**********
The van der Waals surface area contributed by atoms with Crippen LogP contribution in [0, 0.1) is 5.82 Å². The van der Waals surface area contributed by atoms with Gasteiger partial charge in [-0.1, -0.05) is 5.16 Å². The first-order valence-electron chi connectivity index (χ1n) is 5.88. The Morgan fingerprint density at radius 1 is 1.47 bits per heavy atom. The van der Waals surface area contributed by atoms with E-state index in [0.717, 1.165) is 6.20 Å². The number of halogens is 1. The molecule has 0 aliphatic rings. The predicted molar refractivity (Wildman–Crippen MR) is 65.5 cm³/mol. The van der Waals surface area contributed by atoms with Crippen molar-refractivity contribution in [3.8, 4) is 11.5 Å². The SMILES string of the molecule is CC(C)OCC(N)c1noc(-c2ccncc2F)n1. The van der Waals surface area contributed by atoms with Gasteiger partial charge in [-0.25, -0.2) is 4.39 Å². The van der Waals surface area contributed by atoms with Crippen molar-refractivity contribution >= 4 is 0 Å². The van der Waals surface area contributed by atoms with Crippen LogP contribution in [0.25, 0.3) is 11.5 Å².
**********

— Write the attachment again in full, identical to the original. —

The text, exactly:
The van der Waals surface area contributed by atoms with Crippen LogP contribution in [0, 0.1) is 5.82 Å². The van der Waals surface area contributed by atoms with Gasteiger partial charge in [-0.1, -0.05) is 5.16 Å². The first-order valence-electron chi connectivity index (χ1n) is 5.88. The Morgan fingerprint density at radius 1 is 1.47 bits per heavy atom. The van der Waals surface area contributed by atoms with E-state index in [0.717, 1.165) is 6.20 Å². The number of halogens is 1. The molecule has 0 aliphatic rings. The predicted molar refractivity (Wildman–Crippen MR) is 65.5 cm³/mol. The van der Waals surface area contributed by atoms with Crippen molar-refractivity contribution in [3.8, 4) is 11.5 Å². The SMILES string of the molecule is CC(C)OCC(N)c1noc(-c2ccncc2F)n1. The van der Waals surface area contributed by atoms with Gasteiger partial charge in [-0.25, -0.2) is 4.39 Å². The van der Waals surface area contributed by atoms with Crippen molar-refractivity contribution >= 4 is 0 Å². The van der Waals surface area contributed by atoms with Crippen LogP contribution in [0.25, 0.3) is 11.5 Å².